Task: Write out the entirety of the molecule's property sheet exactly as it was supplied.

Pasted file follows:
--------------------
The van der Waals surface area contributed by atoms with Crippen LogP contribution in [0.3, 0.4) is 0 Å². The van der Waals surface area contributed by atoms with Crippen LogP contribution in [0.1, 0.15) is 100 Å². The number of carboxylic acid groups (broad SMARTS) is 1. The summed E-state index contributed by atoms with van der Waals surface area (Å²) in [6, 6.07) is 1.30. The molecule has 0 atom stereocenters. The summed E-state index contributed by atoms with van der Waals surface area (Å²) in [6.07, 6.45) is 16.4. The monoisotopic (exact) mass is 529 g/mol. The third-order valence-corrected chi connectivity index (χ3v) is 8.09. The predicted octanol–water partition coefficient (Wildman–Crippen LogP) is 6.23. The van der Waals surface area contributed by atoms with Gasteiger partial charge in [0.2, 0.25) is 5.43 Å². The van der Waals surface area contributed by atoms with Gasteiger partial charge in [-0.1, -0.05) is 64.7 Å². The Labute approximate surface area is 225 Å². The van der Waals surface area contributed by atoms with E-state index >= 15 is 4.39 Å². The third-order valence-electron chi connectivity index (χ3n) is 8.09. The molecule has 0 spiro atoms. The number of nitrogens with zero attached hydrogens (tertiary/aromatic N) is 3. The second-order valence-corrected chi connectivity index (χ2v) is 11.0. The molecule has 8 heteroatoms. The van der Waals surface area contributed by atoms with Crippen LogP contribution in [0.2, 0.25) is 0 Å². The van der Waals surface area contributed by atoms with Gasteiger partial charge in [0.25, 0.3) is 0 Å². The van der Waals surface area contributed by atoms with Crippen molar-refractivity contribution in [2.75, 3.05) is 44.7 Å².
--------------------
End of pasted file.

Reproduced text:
The van der Waals surface area contributed by atoms with Crippen LogP contribution in [0.3, 0.4) is 0 Å². The van der Waals surface area contributed by atoms with Crippen LogP contribution in [0.1, 0.15) is 100 Å². The number of carboxylic acid groups (broad SMARTS) is 1. The summed E-state index contributed by atoms with van der Waals surface area (Å²) in [6, 6.07) is 1.30. The molecule has 0 atom stereocenters. The summed E-state index contributed by atoms with van der Waals surface area (Å²) in [6.07, 6.45) is 16.4. The monoisotopic (exact) mass is 529 g/mol. The third-order valence-corrected chi connectivity index (χ3v) is 8.09. The predicted octanol–water partition coefficient (Wildman–Crippen LogP) is 6.23. The van der Waals surface area contributed by atoms with Gasteiger partial charge in [0.2, 0.25) is 5.43 Å². The van der Waals surface area contributed by atoms with Gasteiger partial charge in [-0.1, -0.05) is 64.7 Å². The Labute approximate surface area is 225 Å². The van der Waals surface area contributed by atoms with E-state index >= 15 is 4.39 Å². The third-order valence-electron chi connectivity index (χ3n) is 8.09. The molecule has 0 spiro atoms. The number of nitrogens with zero attached hydrogens (tertiary/aromatic N) is 3. The second-order valence-corrected chi connectivity index (χ2v) is 11.0. The molecule has 8 heteroatoms. The van der Waals surface area contributed by atoms with Crippen LogP contribution in [0.2, 0.25) is 0 Å². The van der Waals surface area contributed by atoms with Gasteiger partial charge in [0.25, 0.3) is 0 Å². The van der Waals surface area contributed by atoms with Crippen molar-refractivity contribution in [2.75, 3.05) is 44.7 Å².